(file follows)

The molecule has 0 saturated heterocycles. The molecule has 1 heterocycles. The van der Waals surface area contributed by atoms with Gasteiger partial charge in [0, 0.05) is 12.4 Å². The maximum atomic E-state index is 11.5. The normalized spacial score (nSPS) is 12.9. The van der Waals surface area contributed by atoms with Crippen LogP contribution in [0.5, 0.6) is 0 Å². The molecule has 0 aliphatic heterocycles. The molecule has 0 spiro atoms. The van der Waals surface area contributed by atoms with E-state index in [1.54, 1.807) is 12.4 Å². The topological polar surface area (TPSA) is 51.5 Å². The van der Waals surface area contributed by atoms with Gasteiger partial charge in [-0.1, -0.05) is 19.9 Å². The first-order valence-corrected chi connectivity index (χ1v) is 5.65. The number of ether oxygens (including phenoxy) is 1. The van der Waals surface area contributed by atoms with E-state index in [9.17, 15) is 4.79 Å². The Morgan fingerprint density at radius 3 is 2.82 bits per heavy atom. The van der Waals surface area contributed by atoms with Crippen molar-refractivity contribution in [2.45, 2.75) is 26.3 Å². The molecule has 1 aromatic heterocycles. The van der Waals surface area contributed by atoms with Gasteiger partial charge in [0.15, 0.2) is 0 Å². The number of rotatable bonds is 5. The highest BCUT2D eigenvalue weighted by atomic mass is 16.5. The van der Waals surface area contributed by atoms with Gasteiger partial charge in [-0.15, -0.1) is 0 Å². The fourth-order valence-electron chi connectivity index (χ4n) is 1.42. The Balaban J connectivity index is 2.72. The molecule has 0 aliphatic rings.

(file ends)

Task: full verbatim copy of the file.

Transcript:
The molecule has 0 saturated heterocycles. The molecule has 1 heterocycles. The van der Waals surface area contributed by atoms with Gasteiger partial charge in [0, 0.05) is 12.4 Å². The maximum atomic E-state index is 11.5. The normalized spacial score (nSPS) is 12.9. The van der Waals surface area contributed by atoms with Crippen LogP contribution in [0.5, 0.6) is 0 Å². The molecule has 0 aliphatic heterocycles. The molecule has 0 spiro atoms. The van der Waals surface area contributed by atoms with E-state index in [1.54, 1.807) is 12.4 Å². The topological polar surface area (TPSA) is 51.5 Å². The van der Waals surface area contributed by atoms with Gasteiger partial charge in [-0.1, -0.05) is 19.9 Å². The first-order valence-corrected chi connectivity index (χ1v) is 5.65. The number of ether oxygens (including phenoxy) is 1. The van der Waals surface area contributed by atoms with E-state index in [9.17, 15) is 4.79 Å². The Morgan fingerprint density at radius 3 is 2.82 bits per heavy atom. The van der Waals surface area contributed by atoms with Crippen molar-refractivity contribution in [2.45, 2.75) is 26.3 Å². The molecule has 1 aromatic heterocycles. The van der Waals surface area contributed by atoms with Gasteiger partial charge in [0.15, 0.2) is 0 Å². The number of rotatable bonds is 5. The highest BCUT2D eigenvalue weighted by atomic mass is 16.5. The van der Waals surface area contributed by atoms with Gasteiger partial charge in [-0.15, -0.1) is 0 Å². The fourth-order valence-electron chi connectivity index (χ4n) is 1.42. The Balaban J connectivity index is 2.72. The molecule has 0 aliphatic rings.